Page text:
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British Industrial History

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James Alexander Jameson

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James Alexander Jameson (c1886-1961)

1961 Obituary [1]

James Alexander Jameson, C.B.E., who died on 17th January at the age of 75, was made an Honorary Member of this Institution in 1952 in recognition of his distinction in the practice and administration of engineering.

He was educated at Allan Glen's School and the Royal Technical College, Glasgow. He served his apprenticeship with the Glasgow shipbuilders, D. and W. Henderson Ltd, and then entered the Clydesdale Iron and Steel Works of Stewarts and Lloyds Ltd.

In 1909, he joined the newly formed Anglo-Persian Oil Company Ltd, which later became the Anglo-Iranian Oil Company Ltd. Mr Jameson went to Iran as an assistant engineer and for eighteen years served the company in various capacities until in 1927, when he was general manager of field and refineries, he was transferred to London as Deputy Director and General Manager of the Anglo-Iranian Production Department. During this year he was awarded the C.B.E. for his pioneer work in Iran. He was further honoured in 1935 when he was made an Officer of the Legion of Honour at the official opening of the Iraq pipe-line, and in 1939 he was made a director of the Anglo-Iranian Oil Co. Ltd.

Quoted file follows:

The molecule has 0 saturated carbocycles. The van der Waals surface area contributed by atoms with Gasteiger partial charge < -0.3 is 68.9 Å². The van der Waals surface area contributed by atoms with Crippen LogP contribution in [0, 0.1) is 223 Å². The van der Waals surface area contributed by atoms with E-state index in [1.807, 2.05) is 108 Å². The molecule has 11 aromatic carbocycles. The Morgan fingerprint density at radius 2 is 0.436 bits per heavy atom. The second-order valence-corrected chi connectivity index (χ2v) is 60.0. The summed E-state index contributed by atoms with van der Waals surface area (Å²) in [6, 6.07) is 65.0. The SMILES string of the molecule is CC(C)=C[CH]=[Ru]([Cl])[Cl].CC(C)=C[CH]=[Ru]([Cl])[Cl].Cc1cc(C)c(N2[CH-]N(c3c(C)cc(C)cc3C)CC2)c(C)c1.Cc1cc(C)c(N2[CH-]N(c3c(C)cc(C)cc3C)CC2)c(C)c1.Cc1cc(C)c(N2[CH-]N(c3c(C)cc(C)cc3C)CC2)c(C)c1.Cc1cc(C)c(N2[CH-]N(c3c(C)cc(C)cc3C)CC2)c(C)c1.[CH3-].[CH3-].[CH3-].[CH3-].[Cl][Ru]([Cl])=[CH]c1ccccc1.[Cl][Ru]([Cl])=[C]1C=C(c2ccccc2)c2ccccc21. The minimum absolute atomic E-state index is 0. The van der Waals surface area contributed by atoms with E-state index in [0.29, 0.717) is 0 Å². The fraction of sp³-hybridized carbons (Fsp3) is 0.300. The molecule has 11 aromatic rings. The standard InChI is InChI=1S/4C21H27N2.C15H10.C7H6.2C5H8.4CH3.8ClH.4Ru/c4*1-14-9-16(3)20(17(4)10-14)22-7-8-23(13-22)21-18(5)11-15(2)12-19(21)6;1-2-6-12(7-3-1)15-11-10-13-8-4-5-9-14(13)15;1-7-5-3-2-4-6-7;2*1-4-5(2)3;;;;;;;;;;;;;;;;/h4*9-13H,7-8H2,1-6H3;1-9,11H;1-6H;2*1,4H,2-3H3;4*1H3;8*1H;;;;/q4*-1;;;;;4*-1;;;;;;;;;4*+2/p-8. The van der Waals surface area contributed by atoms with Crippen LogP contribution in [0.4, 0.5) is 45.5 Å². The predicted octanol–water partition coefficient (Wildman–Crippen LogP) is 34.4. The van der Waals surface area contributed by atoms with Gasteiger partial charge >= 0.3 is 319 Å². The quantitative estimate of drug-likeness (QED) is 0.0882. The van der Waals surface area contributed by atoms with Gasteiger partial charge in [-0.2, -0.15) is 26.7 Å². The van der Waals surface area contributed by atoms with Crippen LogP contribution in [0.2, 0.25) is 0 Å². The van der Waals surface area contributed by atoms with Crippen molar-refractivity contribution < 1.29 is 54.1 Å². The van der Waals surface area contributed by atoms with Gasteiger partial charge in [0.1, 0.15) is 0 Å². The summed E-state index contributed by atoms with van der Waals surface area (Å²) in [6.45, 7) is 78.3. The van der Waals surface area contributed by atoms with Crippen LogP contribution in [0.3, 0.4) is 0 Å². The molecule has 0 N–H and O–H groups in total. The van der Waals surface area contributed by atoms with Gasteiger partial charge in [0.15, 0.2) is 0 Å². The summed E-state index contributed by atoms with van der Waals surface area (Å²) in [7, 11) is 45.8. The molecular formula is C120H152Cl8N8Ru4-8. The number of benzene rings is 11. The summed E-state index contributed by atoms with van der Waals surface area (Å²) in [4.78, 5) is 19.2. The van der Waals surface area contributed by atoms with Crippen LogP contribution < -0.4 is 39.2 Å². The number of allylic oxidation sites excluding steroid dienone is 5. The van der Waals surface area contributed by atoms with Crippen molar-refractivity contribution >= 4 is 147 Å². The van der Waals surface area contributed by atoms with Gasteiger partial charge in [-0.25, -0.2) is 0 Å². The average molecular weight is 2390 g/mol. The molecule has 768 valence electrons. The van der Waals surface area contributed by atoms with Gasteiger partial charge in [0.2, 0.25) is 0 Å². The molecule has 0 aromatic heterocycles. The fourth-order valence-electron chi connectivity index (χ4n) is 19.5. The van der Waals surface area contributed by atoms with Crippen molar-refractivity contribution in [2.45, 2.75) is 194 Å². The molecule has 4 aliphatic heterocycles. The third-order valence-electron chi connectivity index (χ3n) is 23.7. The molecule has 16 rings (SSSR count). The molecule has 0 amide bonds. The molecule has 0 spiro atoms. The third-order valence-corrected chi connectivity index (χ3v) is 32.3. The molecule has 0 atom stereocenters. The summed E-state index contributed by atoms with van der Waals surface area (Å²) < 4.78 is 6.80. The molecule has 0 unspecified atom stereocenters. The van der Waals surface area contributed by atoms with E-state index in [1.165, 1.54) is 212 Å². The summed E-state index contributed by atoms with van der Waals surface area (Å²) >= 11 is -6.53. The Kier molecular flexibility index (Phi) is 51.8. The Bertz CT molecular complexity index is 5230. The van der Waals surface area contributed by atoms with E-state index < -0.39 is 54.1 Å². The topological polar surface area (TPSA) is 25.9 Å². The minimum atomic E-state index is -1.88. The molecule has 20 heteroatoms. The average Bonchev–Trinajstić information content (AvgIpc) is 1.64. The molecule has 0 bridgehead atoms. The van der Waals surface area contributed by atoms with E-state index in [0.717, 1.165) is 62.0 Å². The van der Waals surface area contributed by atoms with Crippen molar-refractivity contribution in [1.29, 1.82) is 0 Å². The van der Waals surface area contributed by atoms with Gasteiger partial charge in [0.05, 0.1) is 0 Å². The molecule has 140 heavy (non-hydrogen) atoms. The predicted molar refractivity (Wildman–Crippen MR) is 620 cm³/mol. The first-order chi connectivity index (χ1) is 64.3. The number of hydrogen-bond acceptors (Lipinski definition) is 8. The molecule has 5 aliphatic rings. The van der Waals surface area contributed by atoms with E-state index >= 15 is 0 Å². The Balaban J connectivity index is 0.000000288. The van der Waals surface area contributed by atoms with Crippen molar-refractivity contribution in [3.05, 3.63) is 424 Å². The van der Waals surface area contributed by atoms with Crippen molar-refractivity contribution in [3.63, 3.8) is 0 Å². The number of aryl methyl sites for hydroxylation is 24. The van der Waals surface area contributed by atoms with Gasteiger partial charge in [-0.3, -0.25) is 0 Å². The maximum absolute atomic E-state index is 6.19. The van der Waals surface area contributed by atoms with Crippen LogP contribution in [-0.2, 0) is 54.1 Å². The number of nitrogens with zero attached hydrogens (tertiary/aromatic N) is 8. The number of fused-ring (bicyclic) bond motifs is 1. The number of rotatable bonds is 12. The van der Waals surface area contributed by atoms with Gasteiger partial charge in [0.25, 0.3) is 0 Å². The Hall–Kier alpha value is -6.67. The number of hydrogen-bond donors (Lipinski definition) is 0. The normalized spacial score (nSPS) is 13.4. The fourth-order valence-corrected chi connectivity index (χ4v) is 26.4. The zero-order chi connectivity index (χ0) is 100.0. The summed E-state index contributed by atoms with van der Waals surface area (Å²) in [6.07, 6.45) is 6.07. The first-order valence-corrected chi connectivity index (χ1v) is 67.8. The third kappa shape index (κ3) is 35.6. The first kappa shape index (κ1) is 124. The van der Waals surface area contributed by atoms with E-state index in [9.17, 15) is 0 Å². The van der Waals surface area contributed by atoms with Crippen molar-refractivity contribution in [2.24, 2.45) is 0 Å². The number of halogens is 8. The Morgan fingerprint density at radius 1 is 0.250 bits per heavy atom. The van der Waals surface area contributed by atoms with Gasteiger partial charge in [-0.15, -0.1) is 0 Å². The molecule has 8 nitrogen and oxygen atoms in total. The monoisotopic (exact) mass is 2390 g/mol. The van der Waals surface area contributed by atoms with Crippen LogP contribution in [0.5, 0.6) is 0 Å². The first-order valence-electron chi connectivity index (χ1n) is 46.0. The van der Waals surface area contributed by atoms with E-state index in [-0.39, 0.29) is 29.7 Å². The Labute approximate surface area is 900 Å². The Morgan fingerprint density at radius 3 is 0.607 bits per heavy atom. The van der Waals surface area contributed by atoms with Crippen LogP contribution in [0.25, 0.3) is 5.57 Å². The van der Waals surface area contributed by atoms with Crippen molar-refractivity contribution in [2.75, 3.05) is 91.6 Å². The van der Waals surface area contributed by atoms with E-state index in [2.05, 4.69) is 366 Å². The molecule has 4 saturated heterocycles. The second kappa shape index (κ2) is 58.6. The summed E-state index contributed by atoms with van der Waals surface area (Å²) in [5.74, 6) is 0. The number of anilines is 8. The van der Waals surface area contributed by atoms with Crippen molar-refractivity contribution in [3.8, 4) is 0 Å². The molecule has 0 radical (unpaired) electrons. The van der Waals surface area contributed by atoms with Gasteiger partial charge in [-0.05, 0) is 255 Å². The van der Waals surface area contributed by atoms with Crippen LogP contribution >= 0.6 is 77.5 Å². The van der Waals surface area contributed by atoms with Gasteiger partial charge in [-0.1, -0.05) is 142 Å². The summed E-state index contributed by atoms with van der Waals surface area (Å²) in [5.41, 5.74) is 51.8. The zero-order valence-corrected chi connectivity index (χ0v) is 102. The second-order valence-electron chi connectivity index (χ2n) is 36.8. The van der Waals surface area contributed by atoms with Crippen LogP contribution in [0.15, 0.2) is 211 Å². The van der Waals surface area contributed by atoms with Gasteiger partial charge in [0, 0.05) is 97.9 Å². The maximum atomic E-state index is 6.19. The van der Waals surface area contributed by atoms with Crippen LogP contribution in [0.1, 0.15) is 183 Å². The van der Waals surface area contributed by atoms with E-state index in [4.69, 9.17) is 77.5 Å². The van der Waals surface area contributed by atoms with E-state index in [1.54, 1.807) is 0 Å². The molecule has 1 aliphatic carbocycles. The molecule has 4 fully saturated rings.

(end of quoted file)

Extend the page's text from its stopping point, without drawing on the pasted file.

During the 1939-45 war, he spent some time in Persia and rendered great service, on his return to Britain, to the War Office and the Petroleum Department. This was due to his wide experience in every branch of engineering.

Among his interests were the development of geophysics and the uses of hydrocarbon chemistry in the production of high-grade aviation fuel. Mr Jameson was well known for his hunches and their reliability. He was always readily accessible to help, guide and inspire his colleagues and staff, and his personal enthusiasm was an important factor in the evolution of an outstanding British enterprise.

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